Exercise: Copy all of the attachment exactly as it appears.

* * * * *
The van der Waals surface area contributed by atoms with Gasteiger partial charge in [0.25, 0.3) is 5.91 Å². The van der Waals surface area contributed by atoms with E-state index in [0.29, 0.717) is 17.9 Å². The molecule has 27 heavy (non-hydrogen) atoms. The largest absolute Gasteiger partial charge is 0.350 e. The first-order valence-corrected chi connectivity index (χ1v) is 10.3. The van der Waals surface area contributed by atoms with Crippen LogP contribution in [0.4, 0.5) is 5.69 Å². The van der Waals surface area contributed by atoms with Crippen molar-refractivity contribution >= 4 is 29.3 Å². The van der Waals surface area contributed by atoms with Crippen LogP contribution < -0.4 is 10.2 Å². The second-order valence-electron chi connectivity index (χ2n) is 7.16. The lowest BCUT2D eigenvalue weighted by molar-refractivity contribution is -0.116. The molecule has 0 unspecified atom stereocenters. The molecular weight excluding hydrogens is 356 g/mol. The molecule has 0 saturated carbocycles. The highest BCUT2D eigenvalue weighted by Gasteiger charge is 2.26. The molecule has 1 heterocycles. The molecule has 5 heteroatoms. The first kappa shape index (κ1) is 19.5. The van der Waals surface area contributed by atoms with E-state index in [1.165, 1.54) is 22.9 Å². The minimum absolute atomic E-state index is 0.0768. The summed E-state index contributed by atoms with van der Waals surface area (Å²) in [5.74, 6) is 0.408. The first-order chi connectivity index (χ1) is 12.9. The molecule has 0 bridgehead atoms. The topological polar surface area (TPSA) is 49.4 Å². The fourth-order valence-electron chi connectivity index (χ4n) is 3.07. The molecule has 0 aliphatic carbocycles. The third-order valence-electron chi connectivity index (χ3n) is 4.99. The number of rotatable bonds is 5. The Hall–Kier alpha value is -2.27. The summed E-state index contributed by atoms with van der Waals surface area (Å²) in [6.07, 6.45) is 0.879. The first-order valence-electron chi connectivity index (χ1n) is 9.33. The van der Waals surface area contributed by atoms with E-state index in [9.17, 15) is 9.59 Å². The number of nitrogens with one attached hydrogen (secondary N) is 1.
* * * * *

The van der Waals surface area contributed by atoms with Gasteiger partial charge in [0.25, 0.3) is 5.91 Å². The van der Waals surface area contributed by atoms with E-state index in [0.29, 0.717) is 17.9 Å². The molecule has 27 heavy (non-hydrogen) atoms. The largest absolute Gasteiger partial charge is 0.350 e. The first-order valence-corrected chi connectivity index (χ1v) is 10.3. The van der Waals surface area contributed by atoms with Crippen LogP contribution in [0.4, 0.5) is 5.69 Å². The van der Waals surface area contributed by atoms with Crippen molar-refractivity contribution >= 4 is 29.3 Å². The van der Waals surface area contributed by atoms with Crippen LogP contribution < -0.4 is 10.2 Å². The second-order valence-electron chi connectivity index (χ2n) is 7.16. The lowest BCUT2D eigenvalue weighted by molar-refractivity contribution is -0.116. The molecule has 0 unspecified atom stereocenters. The molecular weight excluding hydrogens is 356 g/mol. The molecule has 0 saturated carbocycles. The highest BCUT2D eigenvalue weighted by Gasteiger charge is 2.26. The molecule has 1 heterocycles. The molecule has 5 heteroatoms. The first kappa shape index (κ1) is 19.5. The van der Waals surface area contributed by atoms with E-state index in [1.165, 1.54) is 22.9 Å². The minimum absolute atomic E-state index is 0.0768. The summed E-state index contributed by atoms with van der Waals surface area (Å²) in [5.74, 6) is 0.408. The first-order chi connectivity index (χ1) is 12.9. The molecule has 0 bridgehead atoms. The topological polar surface area (TPSA) is 49.4 Å². The fourth-order valence-electron chi connectivity index (χ4n) is 3.07. The molecule has 0 aliphatic carbocycles. The third-order valence-electron chi connectivity index (χ3n) is 4.99. The number of rotatable bonds is 5. The Hall–Kier alpha value is -2.27. The summed E-state index contributed by atoms with van der Waals surface area (Å²) in [6.07, 6.45) is 0.879. The first-order valence-electron chi connectivity index (χ1n) is 9.33. The van der Waals surface area contributed by atoms with E-state index in [9.17, 15) is 9.59 Å². The number of nitrogens with one attached hydrogen (secondary N) is 1.